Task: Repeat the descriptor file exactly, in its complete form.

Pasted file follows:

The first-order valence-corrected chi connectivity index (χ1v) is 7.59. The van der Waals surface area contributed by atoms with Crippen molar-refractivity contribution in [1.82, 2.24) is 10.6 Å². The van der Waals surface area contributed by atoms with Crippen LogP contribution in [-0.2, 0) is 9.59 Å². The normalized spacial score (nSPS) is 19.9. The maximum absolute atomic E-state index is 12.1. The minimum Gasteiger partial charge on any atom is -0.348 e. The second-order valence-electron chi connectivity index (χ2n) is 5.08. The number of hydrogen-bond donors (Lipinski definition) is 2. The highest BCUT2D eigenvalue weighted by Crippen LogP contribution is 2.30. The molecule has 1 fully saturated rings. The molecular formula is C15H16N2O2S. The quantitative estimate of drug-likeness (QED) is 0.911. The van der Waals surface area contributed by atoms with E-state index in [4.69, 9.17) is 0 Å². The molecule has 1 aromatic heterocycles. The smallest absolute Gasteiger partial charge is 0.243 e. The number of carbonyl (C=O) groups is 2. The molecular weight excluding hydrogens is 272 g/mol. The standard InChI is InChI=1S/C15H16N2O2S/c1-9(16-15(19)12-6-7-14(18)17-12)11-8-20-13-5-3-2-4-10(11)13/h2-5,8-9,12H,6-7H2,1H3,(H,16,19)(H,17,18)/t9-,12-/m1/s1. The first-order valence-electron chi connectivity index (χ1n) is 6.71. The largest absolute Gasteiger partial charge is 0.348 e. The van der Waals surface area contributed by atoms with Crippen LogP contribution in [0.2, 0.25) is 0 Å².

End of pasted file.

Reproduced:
The first-order valence-corrected chi connectivity index (χ1v) is 7.59. The van der Waals surface area contributed by atoms with Crippen molar-refractivity contribution in [1.82, 2.24) is 10.6 Å². The van der Waals surface area contributed by atoms with Crippen LogP contribution in [-0.2, 0) is 9.59 Å². The normalized spacial score (nSPS) is 19.9. The maximum absolute atomic E-state index is 12.1. The minimum Gasteiger partial charge on any atom is -0.348 e. The second-order valence-electron chi connectivity index (χ2n) is 5.08. The number of hydrogen-bond donors (Lipinski definition) is 2. The highest BCUT2D eigenvalue weighted by Crippen LogP contribution is 2.30. The molecule has 1 fully saturated rings. The molecular formula is C15H16N2O2S. The quantitative estimate of drug-likeness (QED) is 0.911. The van der Waals surface area contributed by atoms with E-state index in [4.69, 9.17) is 0 Å². The molecule has 1 aromatic heterocycles. The smallest absolute Gasteiger partial charge is 0.243 e. The number of carbonyl (C=O) groups is 2. The molecular weight excluding hydrogens is 272 g/mol. The standard InChI is InChI=1S/C15H16N2O2S/c1-9(16-15(19)12-6-7-14(18)17-12)11-8-20-13-5-3-2-4-10(11)13/h2-5,8-9,12H,6-7H2,1H3,(H,16,19)(H,17,18)/t9-,12-/m1/s1. The first-order valence-electron chi connectivity index (χ1n) is 6.71. The largest absolute Gasteiger partial charge is 0.348 e. The van der Waals surface area contributed by atoms with Crippen LogP contribution in [0.2, 0.25) is 0 Å².